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Structure and Union Members

A "member-selection expression" refers to members of structures and unions. Such an expression has the value and type of the selected member.

      postfix-expression . identifier
postfix-expression –> identifier

This list describes the two forms of the member-selection expressions:

  1. In the first form, postfix-expression represents a value of struct or union type, and identifier names a member of the specified structure or union. The value of the operation is that of identifier and is an l-value if postfix-expression is an l-value. See L-Value and R-Value Expressions for more information.

  2. In the second form, postfix-expression represents a pointer to a structure or union, and identifier names a member of the specified structure or union. The value is that of identifier and is an l-value.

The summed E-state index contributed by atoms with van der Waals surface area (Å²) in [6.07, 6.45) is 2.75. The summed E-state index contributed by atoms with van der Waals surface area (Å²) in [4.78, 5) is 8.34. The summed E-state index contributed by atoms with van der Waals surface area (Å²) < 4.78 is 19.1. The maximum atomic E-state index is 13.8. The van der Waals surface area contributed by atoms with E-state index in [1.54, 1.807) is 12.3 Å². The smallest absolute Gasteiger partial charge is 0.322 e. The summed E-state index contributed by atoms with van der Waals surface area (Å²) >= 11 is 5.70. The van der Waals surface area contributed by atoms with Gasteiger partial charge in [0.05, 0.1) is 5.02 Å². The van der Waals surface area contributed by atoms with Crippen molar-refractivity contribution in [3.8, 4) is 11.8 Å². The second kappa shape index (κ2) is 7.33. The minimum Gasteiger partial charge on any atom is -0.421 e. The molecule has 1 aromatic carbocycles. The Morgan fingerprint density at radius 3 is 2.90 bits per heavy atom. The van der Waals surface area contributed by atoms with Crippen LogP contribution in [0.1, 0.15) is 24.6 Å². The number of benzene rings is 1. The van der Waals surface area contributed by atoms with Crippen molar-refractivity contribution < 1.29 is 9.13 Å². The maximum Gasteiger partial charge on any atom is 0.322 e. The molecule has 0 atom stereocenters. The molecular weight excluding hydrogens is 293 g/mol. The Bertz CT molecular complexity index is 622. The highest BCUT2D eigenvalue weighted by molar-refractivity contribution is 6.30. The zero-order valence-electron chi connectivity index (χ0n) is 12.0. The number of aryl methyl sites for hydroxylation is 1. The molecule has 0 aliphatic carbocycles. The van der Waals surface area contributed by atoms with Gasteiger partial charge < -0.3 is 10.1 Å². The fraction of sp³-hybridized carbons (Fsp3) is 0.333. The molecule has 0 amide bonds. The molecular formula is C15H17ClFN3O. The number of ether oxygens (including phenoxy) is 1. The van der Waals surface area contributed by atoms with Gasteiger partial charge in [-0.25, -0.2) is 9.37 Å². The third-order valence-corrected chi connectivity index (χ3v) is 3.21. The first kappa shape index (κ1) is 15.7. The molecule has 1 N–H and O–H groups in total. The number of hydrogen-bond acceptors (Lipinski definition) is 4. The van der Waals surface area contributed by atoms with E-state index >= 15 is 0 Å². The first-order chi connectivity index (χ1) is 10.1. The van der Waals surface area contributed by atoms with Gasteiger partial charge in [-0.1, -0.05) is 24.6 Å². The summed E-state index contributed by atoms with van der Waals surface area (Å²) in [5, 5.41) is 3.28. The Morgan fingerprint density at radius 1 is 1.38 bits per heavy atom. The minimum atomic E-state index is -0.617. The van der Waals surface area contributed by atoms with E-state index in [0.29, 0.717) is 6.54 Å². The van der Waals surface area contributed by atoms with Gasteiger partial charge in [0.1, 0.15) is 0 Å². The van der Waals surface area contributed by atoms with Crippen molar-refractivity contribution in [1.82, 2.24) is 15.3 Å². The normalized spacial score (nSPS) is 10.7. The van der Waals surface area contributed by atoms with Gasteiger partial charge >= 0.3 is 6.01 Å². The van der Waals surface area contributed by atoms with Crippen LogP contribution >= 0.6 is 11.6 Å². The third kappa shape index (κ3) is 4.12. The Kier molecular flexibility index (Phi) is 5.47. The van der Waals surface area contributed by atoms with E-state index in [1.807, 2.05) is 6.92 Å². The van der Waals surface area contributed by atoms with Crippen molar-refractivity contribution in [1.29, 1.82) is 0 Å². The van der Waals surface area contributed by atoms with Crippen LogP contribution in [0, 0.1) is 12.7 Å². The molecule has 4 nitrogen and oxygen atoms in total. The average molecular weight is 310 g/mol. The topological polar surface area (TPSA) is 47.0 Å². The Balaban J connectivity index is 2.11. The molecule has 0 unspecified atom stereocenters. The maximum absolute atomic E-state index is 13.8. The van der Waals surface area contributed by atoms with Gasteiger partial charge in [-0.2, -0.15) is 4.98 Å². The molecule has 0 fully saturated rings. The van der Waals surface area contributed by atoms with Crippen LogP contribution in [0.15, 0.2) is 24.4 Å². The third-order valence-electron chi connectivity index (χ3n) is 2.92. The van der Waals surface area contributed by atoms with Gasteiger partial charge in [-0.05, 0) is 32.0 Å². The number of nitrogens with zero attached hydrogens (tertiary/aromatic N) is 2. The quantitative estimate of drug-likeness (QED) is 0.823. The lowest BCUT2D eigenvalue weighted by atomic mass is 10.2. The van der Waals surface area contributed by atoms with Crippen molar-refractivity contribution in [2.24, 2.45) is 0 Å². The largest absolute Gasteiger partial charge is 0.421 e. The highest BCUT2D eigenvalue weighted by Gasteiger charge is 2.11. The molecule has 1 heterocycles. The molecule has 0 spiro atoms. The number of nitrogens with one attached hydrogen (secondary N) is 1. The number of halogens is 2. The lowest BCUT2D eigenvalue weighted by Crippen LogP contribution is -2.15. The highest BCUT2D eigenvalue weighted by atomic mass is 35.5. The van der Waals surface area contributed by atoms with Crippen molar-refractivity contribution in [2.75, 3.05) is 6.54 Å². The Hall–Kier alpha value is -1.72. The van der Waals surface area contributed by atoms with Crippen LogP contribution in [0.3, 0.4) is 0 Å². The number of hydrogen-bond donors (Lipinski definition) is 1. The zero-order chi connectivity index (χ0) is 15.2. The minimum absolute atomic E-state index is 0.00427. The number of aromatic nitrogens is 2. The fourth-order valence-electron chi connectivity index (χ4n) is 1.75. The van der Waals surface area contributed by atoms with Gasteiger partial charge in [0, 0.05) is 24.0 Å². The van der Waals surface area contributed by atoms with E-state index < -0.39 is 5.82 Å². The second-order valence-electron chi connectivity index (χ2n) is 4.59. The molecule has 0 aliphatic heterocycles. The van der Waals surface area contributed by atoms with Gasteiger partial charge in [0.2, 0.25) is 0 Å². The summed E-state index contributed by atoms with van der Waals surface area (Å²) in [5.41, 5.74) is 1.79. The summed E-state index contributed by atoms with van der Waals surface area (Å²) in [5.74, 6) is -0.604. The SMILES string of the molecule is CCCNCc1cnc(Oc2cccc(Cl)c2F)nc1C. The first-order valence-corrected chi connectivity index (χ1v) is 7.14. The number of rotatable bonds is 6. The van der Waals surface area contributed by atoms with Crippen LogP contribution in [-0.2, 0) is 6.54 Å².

The two forms of member-selection expressions have similar effects.

In fact, an expression involving the member-selection operator (–>) is a shorthand version of an expression using the period (.) if the expression before the period consists of the indirection operator (*) applied to a pointer value. Therefore,

      expression –> identifier

is equivalent to

      ) . identifier

when expression is a pointer value.


The following examples refer to this structure declaration. For information about the indirection operator (*) used in these examples, see Indirection and Address-of Operators.

struct pair 
    int a;
    int b;
    struct pair *sp;
} item, list[10];

A member-selection expression for the item structure looks like this:

item.sp = &item;

In the example above, the address of the item structure is assigned to the sp member of the structure. This means that item contains a pointer to itself.

(item.sp)–>a = 24;

In this example, the pointer expression item.sp is used with the member-selection operator (–>) to assign a value to the member a.

list[8].b = 12;

This statement shows how to select an individual structure member from an array of structures.

See Also

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